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Old 02-28-2008, 06:06 PM   #1
BrianK
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c++: can you set a string to a #defined value?


say I have:

Code:
#define foo BAR
is there a way to set a string to that? i.e.

Code:
string str = foo;
... that doens't work, of course, because foo is not a string and can't be seen as a char* being that it has no quotes. If I use "foo" then str is "foo "rather than "BAR".

Is this possible?
 
Old 02-28-2008, 06:08 PM   #2
dmail
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maybe
Code:
string str = ##foo;
 
Old 02-28-2008, 06:10 PM   #3
ta0kira
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You need an extra two macros:
Code:
#define ACTUAL_STRINGIFY(str) #str
#define STRINGIFY(str) ACTUAL_STRINGIFY(str)

#define foo BAR
string str = STRINGIFY(foo);
You need two, otherwise it will make the string "foo" instead of "BAR".
ta0kira
 
Old 02-28-2008, 06:15 PM   #4
BrianK
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you guys... always so helpful.

Thanks!!
 
Old 02-28-2008, 06:28 PM   #5
dmail
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Quote:
Originally Posted by ta0kira View Post
You need an extra two macros:
Code:
#define ACTUAL_STRINGIFY(str) #str
#define STRINGIFY(str) ACTUAL_STRINGIFY(str)

#define foo BAR
string str = STRINGIFY(foo);
You need two, otherwise it will make the string "foo" instead of "BAR".
ta0kira
Yep ignore me, I even used the wrong operator.
 
Old 02-29-2008, 01:01 PM   #6
Wollongong
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You may know this already, but "const" is preferred to "#define" when writing C++.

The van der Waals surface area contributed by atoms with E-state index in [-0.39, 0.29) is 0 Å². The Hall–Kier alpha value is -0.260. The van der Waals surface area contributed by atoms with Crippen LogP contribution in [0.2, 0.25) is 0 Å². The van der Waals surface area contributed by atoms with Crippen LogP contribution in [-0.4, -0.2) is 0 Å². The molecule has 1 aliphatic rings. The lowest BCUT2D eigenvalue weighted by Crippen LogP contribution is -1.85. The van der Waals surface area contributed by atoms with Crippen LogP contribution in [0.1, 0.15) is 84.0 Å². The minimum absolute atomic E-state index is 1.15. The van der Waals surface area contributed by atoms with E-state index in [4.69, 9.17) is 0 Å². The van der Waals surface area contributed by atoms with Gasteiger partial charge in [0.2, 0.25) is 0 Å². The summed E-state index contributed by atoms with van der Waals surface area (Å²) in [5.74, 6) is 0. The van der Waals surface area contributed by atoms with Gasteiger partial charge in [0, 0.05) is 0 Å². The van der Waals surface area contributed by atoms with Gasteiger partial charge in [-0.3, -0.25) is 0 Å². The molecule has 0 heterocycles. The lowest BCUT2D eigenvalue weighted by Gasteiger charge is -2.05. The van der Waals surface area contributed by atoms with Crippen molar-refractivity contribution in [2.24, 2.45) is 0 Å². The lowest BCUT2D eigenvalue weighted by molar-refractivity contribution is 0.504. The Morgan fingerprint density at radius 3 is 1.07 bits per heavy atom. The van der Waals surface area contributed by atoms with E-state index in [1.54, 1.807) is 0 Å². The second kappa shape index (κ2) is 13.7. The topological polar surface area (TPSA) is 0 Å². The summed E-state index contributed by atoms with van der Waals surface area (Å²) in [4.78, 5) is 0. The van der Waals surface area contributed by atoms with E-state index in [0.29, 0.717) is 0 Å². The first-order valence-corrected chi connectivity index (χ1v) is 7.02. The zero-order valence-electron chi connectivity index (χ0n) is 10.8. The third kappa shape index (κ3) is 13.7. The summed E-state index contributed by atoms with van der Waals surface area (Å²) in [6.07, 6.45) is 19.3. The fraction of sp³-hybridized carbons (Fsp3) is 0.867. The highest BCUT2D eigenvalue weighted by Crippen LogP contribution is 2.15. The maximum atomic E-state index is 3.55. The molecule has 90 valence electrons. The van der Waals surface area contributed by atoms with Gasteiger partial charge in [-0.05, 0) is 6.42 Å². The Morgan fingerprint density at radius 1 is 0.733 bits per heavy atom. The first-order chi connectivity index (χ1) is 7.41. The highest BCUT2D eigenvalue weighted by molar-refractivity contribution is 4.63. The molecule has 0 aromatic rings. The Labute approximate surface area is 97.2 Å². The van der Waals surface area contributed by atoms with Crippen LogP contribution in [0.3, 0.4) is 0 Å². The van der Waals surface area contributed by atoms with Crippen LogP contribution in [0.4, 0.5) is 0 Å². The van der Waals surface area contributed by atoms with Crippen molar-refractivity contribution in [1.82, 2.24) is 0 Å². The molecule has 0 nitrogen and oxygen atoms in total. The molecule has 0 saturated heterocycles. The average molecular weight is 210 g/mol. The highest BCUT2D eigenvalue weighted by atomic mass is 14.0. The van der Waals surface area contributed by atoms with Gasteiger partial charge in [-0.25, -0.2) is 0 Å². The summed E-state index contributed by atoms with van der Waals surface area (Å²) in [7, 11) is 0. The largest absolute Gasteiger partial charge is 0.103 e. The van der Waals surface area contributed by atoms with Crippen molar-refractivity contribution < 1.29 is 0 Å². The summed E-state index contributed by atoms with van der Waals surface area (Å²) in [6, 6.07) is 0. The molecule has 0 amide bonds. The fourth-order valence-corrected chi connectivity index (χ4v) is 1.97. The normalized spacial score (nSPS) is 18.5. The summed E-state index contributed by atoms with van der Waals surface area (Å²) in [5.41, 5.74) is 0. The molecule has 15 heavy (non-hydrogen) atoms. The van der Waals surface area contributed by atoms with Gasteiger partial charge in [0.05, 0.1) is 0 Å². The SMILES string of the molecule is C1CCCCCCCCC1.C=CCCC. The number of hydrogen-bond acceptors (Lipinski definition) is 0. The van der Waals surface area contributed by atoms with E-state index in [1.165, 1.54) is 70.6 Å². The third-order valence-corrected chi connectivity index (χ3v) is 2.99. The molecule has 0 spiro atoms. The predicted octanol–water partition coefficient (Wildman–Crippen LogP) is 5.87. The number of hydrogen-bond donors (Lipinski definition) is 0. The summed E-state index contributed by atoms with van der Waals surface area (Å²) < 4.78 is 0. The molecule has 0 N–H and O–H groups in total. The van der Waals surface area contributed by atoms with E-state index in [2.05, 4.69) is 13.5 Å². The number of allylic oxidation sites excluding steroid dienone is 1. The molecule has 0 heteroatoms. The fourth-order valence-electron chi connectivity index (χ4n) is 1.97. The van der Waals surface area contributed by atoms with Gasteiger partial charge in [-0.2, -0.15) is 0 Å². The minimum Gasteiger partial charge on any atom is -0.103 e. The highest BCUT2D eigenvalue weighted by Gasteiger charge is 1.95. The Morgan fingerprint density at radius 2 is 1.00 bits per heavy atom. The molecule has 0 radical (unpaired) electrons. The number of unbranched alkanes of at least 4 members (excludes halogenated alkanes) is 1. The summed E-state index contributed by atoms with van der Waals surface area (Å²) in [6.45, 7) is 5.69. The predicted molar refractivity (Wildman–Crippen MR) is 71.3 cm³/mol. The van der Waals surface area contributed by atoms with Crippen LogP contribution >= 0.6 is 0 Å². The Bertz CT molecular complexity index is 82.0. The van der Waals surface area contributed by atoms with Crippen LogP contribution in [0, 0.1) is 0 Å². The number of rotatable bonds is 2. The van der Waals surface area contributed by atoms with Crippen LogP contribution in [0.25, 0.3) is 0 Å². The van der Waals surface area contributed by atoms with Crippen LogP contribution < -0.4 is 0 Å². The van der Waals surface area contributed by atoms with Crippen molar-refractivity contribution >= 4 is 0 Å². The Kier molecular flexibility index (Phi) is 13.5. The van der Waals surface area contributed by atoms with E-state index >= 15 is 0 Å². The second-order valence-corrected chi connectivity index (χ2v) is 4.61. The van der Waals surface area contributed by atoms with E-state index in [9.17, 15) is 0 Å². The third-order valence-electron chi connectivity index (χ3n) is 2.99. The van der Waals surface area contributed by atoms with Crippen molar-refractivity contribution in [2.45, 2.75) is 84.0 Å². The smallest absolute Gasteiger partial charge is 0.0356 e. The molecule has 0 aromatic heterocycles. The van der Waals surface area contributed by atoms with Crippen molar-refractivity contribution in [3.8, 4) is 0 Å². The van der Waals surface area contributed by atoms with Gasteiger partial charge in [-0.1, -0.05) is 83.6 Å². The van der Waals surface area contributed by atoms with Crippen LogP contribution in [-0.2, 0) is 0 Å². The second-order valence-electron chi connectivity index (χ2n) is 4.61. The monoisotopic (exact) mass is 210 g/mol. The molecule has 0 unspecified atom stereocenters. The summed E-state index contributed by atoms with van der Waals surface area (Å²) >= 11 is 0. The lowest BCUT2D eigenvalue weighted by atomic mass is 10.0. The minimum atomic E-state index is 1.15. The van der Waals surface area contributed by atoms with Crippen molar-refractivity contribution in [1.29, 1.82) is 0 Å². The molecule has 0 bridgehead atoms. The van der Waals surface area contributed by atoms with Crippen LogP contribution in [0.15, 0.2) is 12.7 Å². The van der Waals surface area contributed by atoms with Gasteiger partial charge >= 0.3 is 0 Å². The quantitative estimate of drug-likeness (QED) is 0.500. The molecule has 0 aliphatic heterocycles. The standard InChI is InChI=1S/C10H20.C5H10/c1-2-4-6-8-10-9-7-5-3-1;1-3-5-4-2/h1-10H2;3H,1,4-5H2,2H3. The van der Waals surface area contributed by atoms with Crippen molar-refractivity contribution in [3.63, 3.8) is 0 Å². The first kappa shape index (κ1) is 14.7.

It works for all types including char * and for string:

#include <iostream>
#include <string>
using namespace std;

int main() {
const char * s1="new";
const string s2("old");
string s3=s2;
cout << "s3=" << s3 << ", label=" << s1 << endl;
}
 
Old 02-29-2008, 01:21 PM   #7
ta0kira
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Quote:
Originally Posted by Wollongong View Post
const char * s1="new";
This isn't a constant because you can change the pointer. You need to define it with [] instead of * for it to be a constant string, otherwise the string area may be overwritten by other assignments of string constants to const char*.
ta0kira
 
Old 02-29-2008, 01:54 PM   #8
BrianK
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Quote:
Originally Posted by Wollongong View Post
You may know this already, but "const" is preferred to "#define" when writing C++.
It works for all types including char * and for string:
yes, but it doesn't work for some things where a #define will, like, for instance, a class name.

Long story, but I need a class to be called "foo" and I need to pass the string "foo" to a host application. I'd like to be able to change "foo" to "bar" without editing 8 different files in many different places. Sure, a script could do that for me, but so could a macro & would be somewhat more readable. This way I can do something like:

Code:
#define CLASSNAME foo

class CLASSNAME {
...
};

registerApp(STRINGIFY(CLASSNAME),&CLASSNAME::register, &CLASSNAME::initialize);
There are probably better ways of doing this, but... this one works quite well.
 
Old 02-29-2008, 04:25 PM   #9
ta0kira
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I do the same thing when defining built-in commands for a tool I'm writing. It works well because I can use it for function names, text comparisons, and error messages without having to remember to update 20 different occurrences of the same word.
ta0kira
 
  


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